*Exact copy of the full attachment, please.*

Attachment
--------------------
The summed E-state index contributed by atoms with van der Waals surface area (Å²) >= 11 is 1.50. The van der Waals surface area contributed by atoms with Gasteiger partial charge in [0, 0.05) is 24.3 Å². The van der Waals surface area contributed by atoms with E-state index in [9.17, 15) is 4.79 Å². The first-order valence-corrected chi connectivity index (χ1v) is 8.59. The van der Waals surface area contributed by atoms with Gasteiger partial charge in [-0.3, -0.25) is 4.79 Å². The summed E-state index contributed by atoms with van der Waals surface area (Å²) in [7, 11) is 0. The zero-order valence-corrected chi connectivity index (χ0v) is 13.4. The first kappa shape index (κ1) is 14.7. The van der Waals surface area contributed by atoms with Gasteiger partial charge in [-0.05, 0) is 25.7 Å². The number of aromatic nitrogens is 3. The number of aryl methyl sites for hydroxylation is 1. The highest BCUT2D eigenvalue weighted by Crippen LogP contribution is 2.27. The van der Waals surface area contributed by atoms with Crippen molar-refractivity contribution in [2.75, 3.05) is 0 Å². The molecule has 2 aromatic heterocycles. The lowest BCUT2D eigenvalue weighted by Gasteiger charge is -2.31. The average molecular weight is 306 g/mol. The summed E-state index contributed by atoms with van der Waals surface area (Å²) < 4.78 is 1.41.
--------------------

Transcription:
The summed E-state index contributed by atoms with van der Waals surface area (Å²) >= 11 is 1.50. The van der Waals surface area contributed by atoms with Gasteiger partial charge in [0, 0.05) is 24.3 Å². The van der Waals surface area contributed by atoms with E-state index in [9.17, 15) is 4.79 Å². The first-order valence-corrected chi connectivity index (χ1v) is 8.59. The van der Waals surface area contributed by atoms with Gasteiger partial charge in [-0.3, -0.25) is 4.79 Å². The summed E-state index contributed by atoms with van der Waals surface area (Å²) in [7, 11) is 0. The zero-order valence-corrected chi connectivity index (χ0v) is 13.4. The first kappa shape index (κ1) is 14.7. The van der Waals surface area contributed by atoms with Gasteiger partial charge in [-0.05, 0) is 25.7 Å². The number of aromatic nitrogens is 3. The number of aryl methyl sites for hydroxylation is 1. The highest BCUT2D eigenvalue weighted by Crippen LogP contribution is 2.27. The van der Waals surface area contributed by atoms with Crippen molar-refractivity contribution in [2.75, 3.05) is 0 Å². The molecule has 2 aromatic heterocycles. The lowest BCUT2D eigenvalue weighted by Gasteiger charge is -2.31. The average molecular weight is 306 g/mol. The summed E-state index contributed by atoms with van der Waals surface area (Å²) < 4.78 is 1.41.